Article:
In each station you will be able to find missions that allow you to do all sorts of things with your ship. In the earlier beta versions there were only a handful of missions available for the player to pick up, but in the latest beta stage you have a whole list of available missions, that change all the time and are different in each station and system. In the mission list you will be able to find a lot of different missions, like searching for wanted criminals, hunting down the normal criminals that roam in each system trying to make a living doing piracy, simple errands and other types of trading orders. Since Elite: Dangerous has a steep learning curve, I would definitely recommend every new player to figure out the basics first, and you will learn these by starting off with the simple errands like bringing different goods to nearby systems.
Trading is really easy, but since there are over 500 systems that you can visit, you will need to figure out what works well in the systems around you. Trading works just like in real life; everywhere has its own levels of supply and demand, and it is up to you to find out which one of the systems is in need of a set commodity. Since you start out with a small ship and not a lot of credits, you will have to start small. You will have to find a product like coffee that doesn’t take a lot of room in your cargo, but does earn you enough profit so you can buy more fuel and eventually get enough money for a bigger ship or ship upgrades.
There are also plenty of NPC pilots that basically live the same life as you, and systems are always ready to offer bounties against people messing with these NPC routes. As a bounty hunter you obviously have to shift your train of thought away from the economic considerations and more towards military strengths and weaknesses. In addition to taking missions, you can also hunt for distress signals or other beacons to find wanted pilots. Just be cautious when scoping out a potential target as your small early ship is equipped with weak lasers, slow engines, and not much armor. Once engaged, chances are retreat won’t be an option for you, so pick fights you have a shot at winning.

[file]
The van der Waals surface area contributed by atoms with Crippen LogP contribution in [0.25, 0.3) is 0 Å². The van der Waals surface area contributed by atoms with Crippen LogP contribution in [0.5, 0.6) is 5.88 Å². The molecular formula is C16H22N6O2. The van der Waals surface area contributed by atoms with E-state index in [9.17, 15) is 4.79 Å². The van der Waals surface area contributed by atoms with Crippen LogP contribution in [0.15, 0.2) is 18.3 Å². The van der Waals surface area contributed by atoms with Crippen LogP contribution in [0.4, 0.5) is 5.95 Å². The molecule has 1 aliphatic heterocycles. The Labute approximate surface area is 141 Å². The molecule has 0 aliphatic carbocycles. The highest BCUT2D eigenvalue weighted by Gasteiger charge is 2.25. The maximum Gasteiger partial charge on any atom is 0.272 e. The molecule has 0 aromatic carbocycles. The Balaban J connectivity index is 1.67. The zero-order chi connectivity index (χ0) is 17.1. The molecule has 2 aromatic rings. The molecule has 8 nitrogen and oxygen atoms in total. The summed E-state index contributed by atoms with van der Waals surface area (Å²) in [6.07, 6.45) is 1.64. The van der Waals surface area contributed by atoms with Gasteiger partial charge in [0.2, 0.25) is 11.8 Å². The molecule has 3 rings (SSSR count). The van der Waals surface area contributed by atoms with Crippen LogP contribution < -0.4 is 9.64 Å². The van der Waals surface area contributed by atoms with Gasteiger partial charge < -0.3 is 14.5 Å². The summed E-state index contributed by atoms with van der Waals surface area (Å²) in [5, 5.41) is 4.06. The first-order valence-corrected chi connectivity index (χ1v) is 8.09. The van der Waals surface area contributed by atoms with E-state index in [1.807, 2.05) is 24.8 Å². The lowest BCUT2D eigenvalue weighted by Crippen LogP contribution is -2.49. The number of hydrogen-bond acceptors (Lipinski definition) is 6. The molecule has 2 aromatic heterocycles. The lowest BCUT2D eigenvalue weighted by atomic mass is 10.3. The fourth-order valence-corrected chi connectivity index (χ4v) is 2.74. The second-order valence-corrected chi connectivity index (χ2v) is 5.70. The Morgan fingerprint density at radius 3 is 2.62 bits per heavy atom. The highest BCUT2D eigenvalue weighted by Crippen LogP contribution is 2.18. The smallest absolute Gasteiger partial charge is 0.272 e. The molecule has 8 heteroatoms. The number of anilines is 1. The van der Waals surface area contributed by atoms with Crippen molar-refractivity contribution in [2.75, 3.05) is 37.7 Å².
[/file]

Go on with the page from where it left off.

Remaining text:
Elite: Dangerous is a game that rewards patience and grind, especially if you ever want to progress beyond your starting point. But when you do finally manage to get a new weapon, or a better ship, the satisfaction of your acquired power is only half the reward. New content will also reveal itself that you were unaware of before. You will be able to travel longer distances with better engines and increased fuel storage, with less risk of being destroyed while en route. Options to define your ship to match your style of dog fighting or bolstering your cargo hold also become available to build out your role in a larger organization.
Thus far I favor bounty hunting over trading, and have spent the majority of my earned currency upgrading to better and better weapons. Eventually I will be on par and able to take on nearly any player in the unified systems that dares challenge me, but this limits my ability to make money from other mission types at the same time. Thankfully it has been confirmed that in the full release you will not be bound to only one ship by renting new garage holds. Several garages are promised at launch, which is surely the best idea for a currency sink the developers could have put together. So you might have a trading ship, to travel the longer distances between the different systems, and have a ship dedicated to hunting criminals and bringing down the pilots that dare interrupt your trade routes. Overall this will add a huge level of replayability to the game that I imagine will keep me hooked for months if not years to come.
If you ask me to describe Elite Dangerous in only a thousand words, I wouldn’t be able to. The game currently has so much content for any space simulation fan to enjoy, that it’s a challenge to even compare it to any competition on the market today. Right now, Elite: Dangerous is in the spot where it has definitely overshadowed Star Citizen. If you are a huge fan of space games, love the idea of trading, or just prefer an MMO that emphasis exploration and freedom in a sandbox environment, then you should do whatever needed to get into beta and join this ever growing community. Right now the game is in such a finished state that I can only dream of what they have in store for the full release later this year. It’s safe to say that David Braben has done it again. The Elite game series isn’t going down in flames anytime soon.